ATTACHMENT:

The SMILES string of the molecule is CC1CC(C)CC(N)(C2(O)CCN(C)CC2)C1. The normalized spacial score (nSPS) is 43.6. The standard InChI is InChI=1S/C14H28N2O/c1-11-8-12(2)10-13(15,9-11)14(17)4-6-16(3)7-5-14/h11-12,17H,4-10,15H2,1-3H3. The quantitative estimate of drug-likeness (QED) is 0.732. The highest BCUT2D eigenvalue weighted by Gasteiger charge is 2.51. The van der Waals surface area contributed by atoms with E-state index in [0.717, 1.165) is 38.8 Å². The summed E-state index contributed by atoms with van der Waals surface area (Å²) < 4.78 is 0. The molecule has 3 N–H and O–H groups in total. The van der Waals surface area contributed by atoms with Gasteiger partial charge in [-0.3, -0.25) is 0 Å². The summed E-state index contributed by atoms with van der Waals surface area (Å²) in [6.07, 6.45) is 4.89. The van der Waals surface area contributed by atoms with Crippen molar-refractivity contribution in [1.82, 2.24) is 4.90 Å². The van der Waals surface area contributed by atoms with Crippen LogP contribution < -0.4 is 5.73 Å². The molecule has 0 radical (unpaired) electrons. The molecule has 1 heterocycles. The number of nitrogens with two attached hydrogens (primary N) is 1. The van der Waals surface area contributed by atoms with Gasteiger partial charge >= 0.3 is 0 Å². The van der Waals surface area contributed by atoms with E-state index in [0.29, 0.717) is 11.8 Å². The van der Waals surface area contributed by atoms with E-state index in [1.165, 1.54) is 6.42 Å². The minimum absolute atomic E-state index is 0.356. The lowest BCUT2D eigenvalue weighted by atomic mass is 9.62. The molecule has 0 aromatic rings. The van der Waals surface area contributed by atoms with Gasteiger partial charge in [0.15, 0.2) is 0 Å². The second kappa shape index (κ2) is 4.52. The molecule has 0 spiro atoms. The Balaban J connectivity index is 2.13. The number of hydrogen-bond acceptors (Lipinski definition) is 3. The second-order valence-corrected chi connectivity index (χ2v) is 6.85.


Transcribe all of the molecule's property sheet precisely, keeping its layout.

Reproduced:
The SMILES string of the molecule is CC1CC(C)CC(N)(C2(O)CCN(C)CC2)C1. The normalized spacial score (nSPS) is 43.6. The standard InChI is InChI=1S/C14H28N2O/c1-11-8-12(2)10-13(15,9-11)14(17)4-6-16(3)7-5-14/h11-12,17H,4-10,15H2,1-3H3. The quantitative estimate of drug-likeness (QED) is 0.732. The highest BCUT2D eigenvalue weighted by Gasteiger charge is 2.51. The van der Waals surface area contributed by atoms with E-state index in [0.717, 1.165) is 38.8 Å². The summed E-state index contributed by atoms with van der Waals surface area (Å²) < 4.78 is 0. The molecule has 3 N–H and O–H groups in total. The van der Waals surface area contributed by atoms with Gasteiger partial charge in [-0.3, -0.25) is 0 Å². The summed E-state index contributed by atoms with van der Waals surface area (Å²) in [6.07, 6.45) is 4.89. The van der Waals surface area contributed by atoms with Crippen molar-refractivity contribution in [1.82, 2.24) is 4.90 Å². The van der Waals surface area contributed by atoms with Crippen LogP contribution < -0.4 is 5.73 Å². The molecule has 0 radical (unpaired) electrons. The molecule has 1 heterocycles. The number of nitrogens with two attached hydrogens (primary N) is 1. The van der Waals surface area contributed by atoms with Gasteiger partial charge >= 0.3 is 0 Å². The van der Waals surface area contributed by atoms with E-state index in [0.29, 0.717) is 11.8 Å². The van der Waals surface area contributed by atoms with E-state index in [1.165, 1.54) is 6.42 Å². The minimum absolute atomic E-state index is 0.356. The lowest BCUT2D eigenvalue weighted by atomic mass is 9.62. The molecule has 0 aromatic rings. The van der Waals surface area contributed by atoms with Gasteiger partial charge in [0.15, 0.2) is 0 Å². The second kappa shape index (κ2) is 4.52. The molecule has 0 spiro atoms. The Balaban J connectivity index is 2.13. The number of hydrogen-bond acceptors (Lipinski definition) is 3. The second-order valence-corrected chi connectivity index (χ2v) is 6.85.